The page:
Can citizen science contribute to the evidence-base that underpins marine policy?

Kieran Hyder, Bryony Townhill, Lucy G Anderson, Jane Delany, John K Pinnegar

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109 Citations (Scopus)


Marine legislation is becoming ever more complex, so new cost-effective ways of obtaining and processing increasingly large data sets are required to support evidence-based policy making. Citizen science is one solution, but the uptake of the evidence generated by citizens among policy makers is often limited. Here, the importance of citizen science in delivery of the evidence-base that underpins marine policy was assessed using a series of case-studies. There was no consistent rationale for developing policy-relevant citizen science, but drivers included: lack of existing data, difficulty in collecting data by other means, the use of citizen science data by other organisations, and the capabilities of volunteers. Challenges to the uptake of marine citizen science were identified from policy-maker, scientist and citizen perspectives, and these related to data quality, data access, motivation of volunteers, and physical location. Citizen science has good potential to contribute to the evidence-base alongside traditional monitoring, remote sensing, and modelling, but only if outputs from citizen science projects are judged individually on quality. If this is the case, citizen science has an important role in delivery and understanding of future marine policy, but is only one part of an integrated solution.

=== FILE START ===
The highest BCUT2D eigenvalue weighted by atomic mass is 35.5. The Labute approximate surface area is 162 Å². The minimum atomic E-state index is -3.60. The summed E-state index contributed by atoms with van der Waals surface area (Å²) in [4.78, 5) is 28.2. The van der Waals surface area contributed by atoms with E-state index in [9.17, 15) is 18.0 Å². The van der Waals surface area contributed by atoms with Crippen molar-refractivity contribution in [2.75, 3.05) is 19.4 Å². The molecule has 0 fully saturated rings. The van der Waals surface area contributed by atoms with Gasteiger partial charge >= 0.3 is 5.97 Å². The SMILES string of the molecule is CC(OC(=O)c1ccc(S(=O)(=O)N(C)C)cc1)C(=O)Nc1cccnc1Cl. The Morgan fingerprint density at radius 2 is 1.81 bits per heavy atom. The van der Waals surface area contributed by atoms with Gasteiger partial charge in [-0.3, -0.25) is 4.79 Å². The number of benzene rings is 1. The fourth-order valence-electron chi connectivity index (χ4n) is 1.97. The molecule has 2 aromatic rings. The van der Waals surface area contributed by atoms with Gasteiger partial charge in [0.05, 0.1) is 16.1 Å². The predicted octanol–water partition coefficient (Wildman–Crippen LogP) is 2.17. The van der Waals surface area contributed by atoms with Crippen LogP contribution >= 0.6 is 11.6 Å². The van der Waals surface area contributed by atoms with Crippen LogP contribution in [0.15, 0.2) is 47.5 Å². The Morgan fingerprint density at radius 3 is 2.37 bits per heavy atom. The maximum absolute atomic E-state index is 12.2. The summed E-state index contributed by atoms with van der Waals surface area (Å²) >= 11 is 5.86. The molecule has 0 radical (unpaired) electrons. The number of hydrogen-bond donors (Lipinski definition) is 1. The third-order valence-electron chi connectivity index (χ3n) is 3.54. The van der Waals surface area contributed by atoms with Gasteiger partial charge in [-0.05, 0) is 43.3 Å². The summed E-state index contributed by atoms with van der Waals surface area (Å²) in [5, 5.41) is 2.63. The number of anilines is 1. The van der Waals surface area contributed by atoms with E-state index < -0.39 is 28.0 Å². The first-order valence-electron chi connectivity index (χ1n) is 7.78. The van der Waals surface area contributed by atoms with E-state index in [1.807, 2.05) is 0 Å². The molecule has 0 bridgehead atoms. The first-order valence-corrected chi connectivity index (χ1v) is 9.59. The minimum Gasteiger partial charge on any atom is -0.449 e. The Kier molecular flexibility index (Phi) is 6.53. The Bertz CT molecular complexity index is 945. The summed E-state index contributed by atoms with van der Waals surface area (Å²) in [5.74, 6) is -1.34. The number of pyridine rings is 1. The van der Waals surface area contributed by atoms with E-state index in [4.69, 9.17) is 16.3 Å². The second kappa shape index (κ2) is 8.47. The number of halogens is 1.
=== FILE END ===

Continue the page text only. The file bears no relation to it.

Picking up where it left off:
Original languageEnglish
Pages (from-to)112-120
Number of pages9
JournalMarine Policy
Early online date14 Jun 2015
Publication statusPublished - Sep 2015


  • Citizen science
  • Marine policy
  • Marine evidence

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